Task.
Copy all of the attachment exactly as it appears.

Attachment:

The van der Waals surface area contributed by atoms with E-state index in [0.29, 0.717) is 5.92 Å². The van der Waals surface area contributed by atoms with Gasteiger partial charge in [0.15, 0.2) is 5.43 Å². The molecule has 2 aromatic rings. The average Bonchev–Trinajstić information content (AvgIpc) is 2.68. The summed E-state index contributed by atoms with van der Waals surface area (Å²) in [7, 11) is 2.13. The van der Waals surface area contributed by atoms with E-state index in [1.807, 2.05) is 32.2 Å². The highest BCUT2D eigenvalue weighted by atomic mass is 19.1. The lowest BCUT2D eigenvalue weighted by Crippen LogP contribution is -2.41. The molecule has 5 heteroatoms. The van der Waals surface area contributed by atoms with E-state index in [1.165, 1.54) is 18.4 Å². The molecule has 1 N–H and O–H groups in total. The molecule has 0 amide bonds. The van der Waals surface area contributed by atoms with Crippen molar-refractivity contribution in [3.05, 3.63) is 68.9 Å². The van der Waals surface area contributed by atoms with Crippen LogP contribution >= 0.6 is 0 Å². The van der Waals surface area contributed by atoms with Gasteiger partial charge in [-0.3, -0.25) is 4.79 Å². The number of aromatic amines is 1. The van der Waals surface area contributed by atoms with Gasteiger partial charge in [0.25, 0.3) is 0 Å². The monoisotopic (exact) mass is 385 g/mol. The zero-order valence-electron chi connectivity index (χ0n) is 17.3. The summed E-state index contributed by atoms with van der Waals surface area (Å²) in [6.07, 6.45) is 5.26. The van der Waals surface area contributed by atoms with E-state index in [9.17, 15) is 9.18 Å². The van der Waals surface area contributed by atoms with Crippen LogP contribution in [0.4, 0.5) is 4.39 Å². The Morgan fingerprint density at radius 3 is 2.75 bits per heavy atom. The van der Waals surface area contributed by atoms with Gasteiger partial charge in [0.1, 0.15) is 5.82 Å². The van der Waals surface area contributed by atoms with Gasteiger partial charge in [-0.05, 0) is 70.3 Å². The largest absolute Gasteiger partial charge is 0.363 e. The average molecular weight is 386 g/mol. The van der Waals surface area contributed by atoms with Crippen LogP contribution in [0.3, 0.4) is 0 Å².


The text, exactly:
The van der Waals surface area contributed by atoms with E-state index in [0.29, 0.717) is 5.92 Å². The van der Waals surface area contributed by atoms with Gasteiger partial charge in [0.15, 0.2) is 5.43 Å². The molecule has 2 aromatic rings. The average Bonchev–Trinajstić information content (AvgIpc) is 2.68. The summed E-state index contributed by atoms with van der Waals surface area (Å²) in [7, 11) is 2.13. The van der Waals surface area contributed by atoms with E-state index in [1.807, 2.05) is 32.2 Å². The highest BCUT2D eigenvalue weighted by atomic mass is 19.1. The lowest BCUT2D eigenvalue weighted by Crippen LogP contribution is -2.41. The molecule has 5 heteroatoms. The van der Waals surface area contributed by atoms with E-state index in [1.165, 1.54) is 18.4 Å². The molecule has 1 N–H and O–H groups in total. The molecule has 0 amide bonds. The van der Waals surface area contributed by atoms with Crippen molar-refractivity contribution in [3.05, 3.63) is 68.9 Å². The van der Waals surface area contributed by atoms with Crippen LogP contribution >= 0.6 is 0 Å². The van der Waals surface area contributed by atoms with Gasteiger partial charge in [-0.3, -0.25) is 4.79 Å². The number of aromatic amines is 1. The van der Waals surface area contributed by atoms with Gasteiger partial charge in [0.25, 0.3) is 0 Å². The monoisotopic (exact) mass is 385 g/mol. The zero-order valence-electron chi connectivity index (χ0n) is 17.3. The summed E-state index contributed by atoms with van der Waals surface area (Å²) in [6.07, 6.45) is 5.26. The van der Waals surface area contributed by atoms with E-state index in [9.17, 15) is 9.18 Å². The van der Waals surface area contributed by atoms with Crippen LogP contribution in [0.4, 0.5) is 4.39 Å². The Morgan fingerprint density at radius 3 is 2.75 bits per heavy atom. The van der Waals surface area contributed by atoms with Gasteiger partial charge in [0.1, 0.15) is 5.82 Å². The van der Waals surface area contributed by atoms with Gasteiger partial charge in [-0.05, 0) is 70.3 Å². The largest absolute Gasteiger partial charge is 0.363 e. The average molecular weight is 386 g/mol. The van der Waals surface area contributed by atoms with Crippen LogP contribution in [0.3, 0.4) is 0 Å².